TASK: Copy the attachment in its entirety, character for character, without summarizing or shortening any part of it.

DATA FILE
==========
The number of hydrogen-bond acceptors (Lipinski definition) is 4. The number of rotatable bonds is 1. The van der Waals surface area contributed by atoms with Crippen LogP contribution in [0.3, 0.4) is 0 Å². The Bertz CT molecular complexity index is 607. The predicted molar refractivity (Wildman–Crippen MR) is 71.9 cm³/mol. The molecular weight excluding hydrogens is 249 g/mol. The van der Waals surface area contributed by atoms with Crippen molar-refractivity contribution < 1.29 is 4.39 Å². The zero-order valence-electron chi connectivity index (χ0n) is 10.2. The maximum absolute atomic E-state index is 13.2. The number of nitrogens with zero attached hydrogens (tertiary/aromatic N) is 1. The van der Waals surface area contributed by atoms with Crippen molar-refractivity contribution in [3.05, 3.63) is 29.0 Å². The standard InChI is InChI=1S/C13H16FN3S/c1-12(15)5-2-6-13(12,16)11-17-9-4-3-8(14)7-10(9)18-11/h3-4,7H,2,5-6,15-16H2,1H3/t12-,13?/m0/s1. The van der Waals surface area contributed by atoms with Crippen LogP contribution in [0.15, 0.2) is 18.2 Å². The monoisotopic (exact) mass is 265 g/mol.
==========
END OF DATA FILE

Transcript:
The number of hydrogen-bond acceptors (Lipinski definition) is 4. The number of rotatable bonds is 1. The van der Waals surface area contributed by atoms with Crippen LogP contribution in [0.3, 0.4) is 0 Å². The Bertz CT molecular complexity index is 607. The predicted molar refractivity (Wildman–Crippen MR) is 71.9 cm³/mol. The molecular weight excluding hydrogens is 249 g/mol. The van der Waals surface area contributed by atoms with Crippen molar-refractivity contribution < 1.29 is 4.39 Å². The zero-order valence-electron chi connectivity index (χ0n) is 10.2. The maximum absolute atomic E-state index is 13.2. The number of nitrogens with zero attached hydrogens (tertiary/aromatic N) is 1. The van der Waals surface area contributed by atoms with Crippen molar-refractivity contribution in [3.05, 3.63) is 29.0 Å². The standard InChI is InChI=1S/C13H16FN3S/c1-12(15)5-2-6-13(12,16)11-17-9-4-3-8(14)7-10(9)18-11/h3-4,7H,2,5-6,15-16H2,1H3/t12-,13?/m0/s1. The van der Waals surface area contributed by atoms with Crippen LogP contribution in [0.15, 0.2) is 18.2 Å². The monoisotopic (exact) mass is 265 g/mol.